Being Clear and Concise

The date is November 19th, 1863.  A crisp autumn day in the fields of southern Pennsylvania in a little farm-town called Gettysburg.  Just four months earlier, the fierce battle of Gettysburg raged there as the Union and Confederate forces clashed in what mark the decisive high-water mark of the Confederate efforts to separate from the United States and become their own country.

This was to be the day that the Gettysburg National Cemetery, through the efforts of David Willis, would be consecrated. And Willis had organized the day’s program which, among other aspects of the program, contained speeches from Edward Everett and Abraham Lincoln.

Everett, a former Secretary of State under President Millard Filmore, Senator from Massachusetts, and Governor of Massachusetts, was invited apparently for no other reason than he was considered the finest orator at the time and was a staunch advocate of the Union cause.

Lincoln, of course, was the President of the United States at the time.

Everett spoke before Lincoln.  Everett’s now obscure and seldom read two-hour oration was almost 14,000 words long and began:

 “Standing beneath this serene sky, overlooking these broad fields now reposing from the labors of the waning year, the mighty Alleghenies dimly towering before us, the graves of our brethren beneath our feet, it is with hesitation that I raise my poor voice to break the eloquent silence of God and Nature. But the duty to which you have called me must be performed;—grant me, I pray you, your indulgence and your sympathy…”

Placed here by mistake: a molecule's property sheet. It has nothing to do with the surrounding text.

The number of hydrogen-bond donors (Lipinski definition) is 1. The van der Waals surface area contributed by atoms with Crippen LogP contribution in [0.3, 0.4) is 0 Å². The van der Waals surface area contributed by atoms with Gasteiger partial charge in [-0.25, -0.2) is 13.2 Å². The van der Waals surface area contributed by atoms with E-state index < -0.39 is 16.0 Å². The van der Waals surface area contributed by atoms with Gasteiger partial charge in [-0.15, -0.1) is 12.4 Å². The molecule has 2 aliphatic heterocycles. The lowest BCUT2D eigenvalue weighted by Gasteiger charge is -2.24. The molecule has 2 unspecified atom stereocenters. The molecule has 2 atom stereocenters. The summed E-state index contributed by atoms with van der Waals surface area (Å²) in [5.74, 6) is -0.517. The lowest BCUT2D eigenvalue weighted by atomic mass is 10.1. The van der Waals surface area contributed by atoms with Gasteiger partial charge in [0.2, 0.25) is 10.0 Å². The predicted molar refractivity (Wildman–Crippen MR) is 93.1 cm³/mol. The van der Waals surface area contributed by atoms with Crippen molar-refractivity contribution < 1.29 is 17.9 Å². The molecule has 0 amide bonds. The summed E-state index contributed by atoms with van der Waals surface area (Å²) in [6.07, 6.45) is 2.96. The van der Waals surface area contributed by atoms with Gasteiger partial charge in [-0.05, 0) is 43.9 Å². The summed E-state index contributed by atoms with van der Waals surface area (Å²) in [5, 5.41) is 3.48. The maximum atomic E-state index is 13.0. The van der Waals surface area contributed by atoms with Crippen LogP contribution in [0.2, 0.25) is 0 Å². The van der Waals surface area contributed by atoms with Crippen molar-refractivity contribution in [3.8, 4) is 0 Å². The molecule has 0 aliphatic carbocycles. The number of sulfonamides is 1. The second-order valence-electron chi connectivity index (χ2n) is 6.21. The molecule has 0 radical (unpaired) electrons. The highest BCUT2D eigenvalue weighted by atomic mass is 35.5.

And ended two hours later with:

“…But they, I am sure, will join us in saying, as we bid farewell to the dust of these martyr-heroes, that wheresoever throughout the civilized world the accounts of this great warfare are read, and down to the latest period of recorded time, in the glorious annals of our common country, there will be no brighter page than that which relates the Battles of Gettysburg.”

Afterwards, Lincoln delivered his dedicatory remarks in what became known as the “Gettysburg Address”:

“Four score and seven years ago our fathers brought forth on this continent, a new nation, conceived in Liberty, and dedicated to the proposition that all men are created equal.

Now we are engaged in a great civil war, testing whether that nation, or any nation so conceived and so dedicated, can long endure. We are met on a great battle-field of that war. We have come to dedicate a portion of that field, as a final resting place for those who here gave their lives that that nation might live. It is altogether fitting and proper that we should do this.